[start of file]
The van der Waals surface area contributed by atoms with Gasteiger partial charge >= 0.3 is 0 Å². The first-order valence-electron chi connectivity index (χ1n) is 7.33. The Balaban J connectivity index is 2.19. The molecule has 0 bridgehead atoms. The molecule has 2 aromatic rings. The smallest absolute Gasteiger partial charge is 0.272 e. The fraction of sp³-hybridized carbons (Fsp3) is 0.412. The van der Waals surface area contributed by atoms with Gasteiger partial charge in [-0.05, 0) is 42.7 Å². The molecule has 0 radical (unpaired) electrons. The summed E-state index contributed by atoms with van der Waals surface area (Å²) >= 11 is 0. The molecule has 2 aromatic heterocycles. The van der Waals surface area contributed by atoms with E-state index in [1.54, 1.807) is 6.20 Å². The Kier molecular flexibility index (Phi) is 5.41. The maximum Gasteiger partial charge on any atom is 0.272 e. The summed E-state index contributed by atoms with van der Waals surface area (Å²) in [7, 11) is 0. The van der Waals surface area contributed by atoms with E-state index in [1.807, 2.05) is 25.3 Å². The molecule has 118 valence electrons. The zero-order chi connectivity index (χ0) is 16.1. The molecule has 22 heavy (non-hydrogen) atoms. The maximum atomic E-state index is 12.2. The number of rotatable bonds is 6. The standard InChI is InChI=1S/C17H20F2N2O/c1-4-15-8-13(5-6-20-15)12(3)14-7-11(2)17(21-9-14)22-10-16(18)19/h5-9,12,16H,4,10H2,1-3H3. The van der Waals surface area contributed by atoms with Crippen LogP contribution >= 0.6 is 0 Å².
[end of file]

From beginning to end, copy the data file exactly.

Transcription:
The van der Waals surface area contributed by atoms with Gasteiger partial charge >= 0.3 is 0 Å². The first-order valence-electron chi connectivity index (χ1n) is 7.33. The Balaban J connectivity index is 2.19. The molecule has 0 bridgehead atoms. The molecule has 2 aromatic rings. The smallest absolute Gasteiger partial charge is 0.272 e. The fraction of sp³-hybridized carbons (Fsp3) is 0.412. The van der Waals surface area contributed by atoms with Gasteiger partial charge in [-0.05, 0) is 42.7 Å². The molecule has 0 radical (unpaired) electrons. The summed E-state index contributed by atoms with van der Waals surface area (Å²) >= 11 is 0. The molecule has 2 aromatic heterocycles. The van der Waals surface area contributed by atoms with E-state index in [1.54, 1.807) is 6.20 Å². The Kier molecular flexibility index (Phi) is 5.41. The maximum Gasteiger partial charge on any atom is 0.272 e. The summed E-state index contributed by atoms with van der Waals surface area (Å²) in [7, 11) is 0. The van der Waals surface area contributed by atoms with E-state index in [1.807, 2.05) is 25.3 Å². The molecule has 118 valence electrons. The zero-order chi connectivity index (χ0) is 16.1. The molecule has 22 heavy (non-hydrogen) atoms. The maximum atomic E-state index is 12.2. The number of rotatable bonds is 6. The standard InChI is InChI=1S/C17H20F2N2O/c1-4-15-8-13(5-6-20-15)12(3)14-7-11(2)17(21-9-14)22-10-16(18)19/h5-9,12,16H,4,10H2,1-3H3. The van der Waals surface area contributed by atoms with Crippen LogP contribution >= 0.6 is 0 Å².